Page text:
I recently finished Circadian Circle, the final book of my Gray Tower Trilogy. The heroine is Isabella George, a wizard and spy who’s helping the Allies against Nazi occultists. However, she encounters enemies of her own, and must forge her own destiny before others do it for her. Anyone who loves a blend of history and fantasy, of magic and suspense, will love the Gray Tower Trilogy.

I see that the first book in the series, The Grey Tower, is offered for free on Amazon at the moment. Readers could take advantage of that. Tell me, what makes your spy heroine special, or interesting?

Many of my readers have said that they identified with Isabella and understood her desire for a “normal” life. I think that’s what makes her interesting, because she’s not jumping into the fray the hero--she gradually becomes one by refusing to abandon who she is and what she stands for.

Can you share with readers what to expect when they pick up (or download) your books?

An exciting, action-packed reading experience woven in a story of magic, espionage, humor, and with a dash of romance.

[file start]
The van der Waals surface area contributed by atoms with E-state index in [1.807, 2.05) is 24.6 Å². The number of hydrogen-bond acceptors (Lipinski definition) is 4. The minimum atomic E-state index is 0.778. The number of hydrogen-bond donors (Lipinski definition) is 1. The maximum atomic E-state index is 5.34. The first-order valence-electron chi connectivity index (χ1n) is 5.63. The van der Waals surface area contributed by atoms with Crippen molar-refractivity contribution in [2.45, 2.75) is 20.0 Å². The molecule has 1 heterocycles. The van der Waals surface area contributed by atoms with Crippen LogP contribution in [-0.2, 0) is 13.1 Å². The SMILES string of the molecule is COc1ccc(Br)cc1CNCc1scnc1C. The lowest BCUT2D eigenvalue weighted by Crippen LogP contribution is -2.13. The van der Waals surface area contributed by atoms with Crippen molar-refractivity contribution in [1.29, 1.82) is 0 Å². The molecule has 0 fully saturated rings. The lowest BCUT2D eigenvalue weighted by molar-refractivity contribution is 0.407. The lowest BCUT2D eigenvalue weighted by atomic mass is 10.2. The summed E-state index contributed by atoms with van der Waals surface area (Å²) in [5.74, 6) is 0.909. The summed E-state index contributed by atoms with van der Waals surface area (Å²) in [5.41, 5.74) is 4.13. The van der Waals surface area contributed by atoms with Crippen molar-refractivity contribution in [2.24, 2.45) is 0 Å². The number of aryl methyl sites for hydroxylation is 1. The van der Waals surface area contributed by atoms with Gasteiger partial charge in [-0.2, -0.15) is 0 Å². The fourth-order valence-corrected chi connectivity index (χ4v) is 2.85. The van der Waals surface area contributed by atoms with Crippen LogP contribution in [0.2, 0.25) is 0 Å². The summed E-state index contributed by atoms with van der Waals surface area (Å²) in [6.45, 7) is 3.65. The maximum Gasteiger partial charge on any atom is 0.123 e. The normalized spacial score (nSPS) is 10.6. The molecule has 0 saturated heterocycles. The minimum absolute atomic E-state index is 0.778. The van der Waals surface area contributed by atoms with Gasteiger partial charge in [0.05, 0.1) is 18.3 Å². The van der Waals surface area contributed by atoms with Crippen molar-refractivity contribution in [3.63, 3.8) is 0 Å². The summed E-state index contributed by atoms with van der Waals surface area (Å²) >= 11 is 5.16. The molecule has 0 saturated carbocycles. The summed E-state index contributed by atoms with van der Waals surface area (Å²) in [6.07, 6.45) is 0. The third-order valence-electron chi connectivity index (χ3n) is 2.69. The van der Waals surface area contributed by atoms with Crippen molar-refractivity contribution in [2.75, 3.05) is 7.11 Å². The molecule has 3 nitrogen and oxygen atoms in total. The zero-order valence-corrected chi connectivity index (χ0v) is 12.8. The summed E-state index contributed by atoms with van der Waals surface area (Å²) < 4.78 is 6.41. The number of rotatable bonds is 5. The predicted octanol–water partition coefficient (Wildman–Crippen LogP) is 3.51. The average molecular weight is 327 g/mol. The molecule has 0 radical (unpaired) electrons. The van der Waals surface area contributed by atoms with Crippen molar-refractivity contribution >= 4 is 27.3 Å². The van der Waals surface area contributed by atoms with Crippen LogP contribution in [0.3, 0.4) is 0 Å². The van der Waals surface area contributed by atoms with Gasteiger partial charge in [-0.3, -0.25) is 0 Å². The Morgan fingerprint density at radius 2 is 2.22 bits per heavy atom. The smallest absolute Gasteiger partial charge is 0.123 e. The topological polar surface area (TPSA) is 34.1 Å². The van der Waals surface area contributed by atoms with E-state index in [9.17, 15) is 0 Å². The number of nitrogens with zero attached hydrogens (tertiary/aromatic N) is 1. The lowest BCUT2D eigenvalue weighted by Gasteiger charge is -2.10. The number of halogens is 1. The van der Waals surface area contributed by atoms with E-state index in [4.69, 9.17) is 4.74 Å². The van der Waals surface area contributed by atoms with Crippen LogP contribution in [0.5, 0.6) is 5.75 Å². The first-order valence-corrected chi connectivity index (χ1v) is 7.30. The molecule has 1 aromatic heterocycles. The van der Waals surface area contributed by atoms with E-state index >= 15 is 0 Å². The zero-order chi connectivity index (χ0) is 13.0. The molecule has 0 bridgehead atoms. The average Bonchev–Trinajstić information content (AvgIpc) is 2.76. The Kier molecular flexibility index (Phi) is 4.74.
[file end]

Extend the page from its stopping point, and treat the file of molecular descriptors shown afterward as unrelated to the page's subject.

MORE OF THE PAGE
That sounds good--a mixture of real life with a touch of the magical. If you were only allowed to read three more books the rest of your life, which would they be, and why?

The Bible, because I would always want to seek God (and it’s technically a collection of books, so that’s a lot of reading to occupy me). Paradise (The Divine Comedy), by Dante Alighieri, because it is utterly beautiful, and the final lines are magnificent. As for my third, it would have to be something humorous--I love laughter.

You're blessed with a sense of humor. Where can readers find you online?

If you had the chance to invite anyone to lunch (living or dead) who would it be and why?

My mom. I lost her in 2011, and I’d give anything to spend time with her again.

Sad. But loss is part of life. Although we never forget our loved-ones, everyone should appreciate them fully while they are still with us. But back to fiction. Who is your literary hero(ine) and why?

Britomart, from Edmund Spenser’s “The Faerie Queene.” She’s the sole female knight at court, and not only is she brave and virtuous, but she’s also able to prevail against the villains where several of the other knights fail. I truly enjoyed her as a literary character!

I see you love a female character who steps out of the expected role. Fiction takes the reader away from their cares. And you love to write about heroines. What would you do if you could no longer write?

I love making things, whether it’s baking a dessert, stringing together a necklace, or mixing my own hair conditioning concoction. I would definitely get serious about one of these.

Thank you for taking the time to share your thoughts, Alesha.

February 6, 2014

Author Interview: Francene Stanley

Today Francene Stanley shares about heroines, her amazing stories, and the second book in her Moonstone Series: Tidal Surge.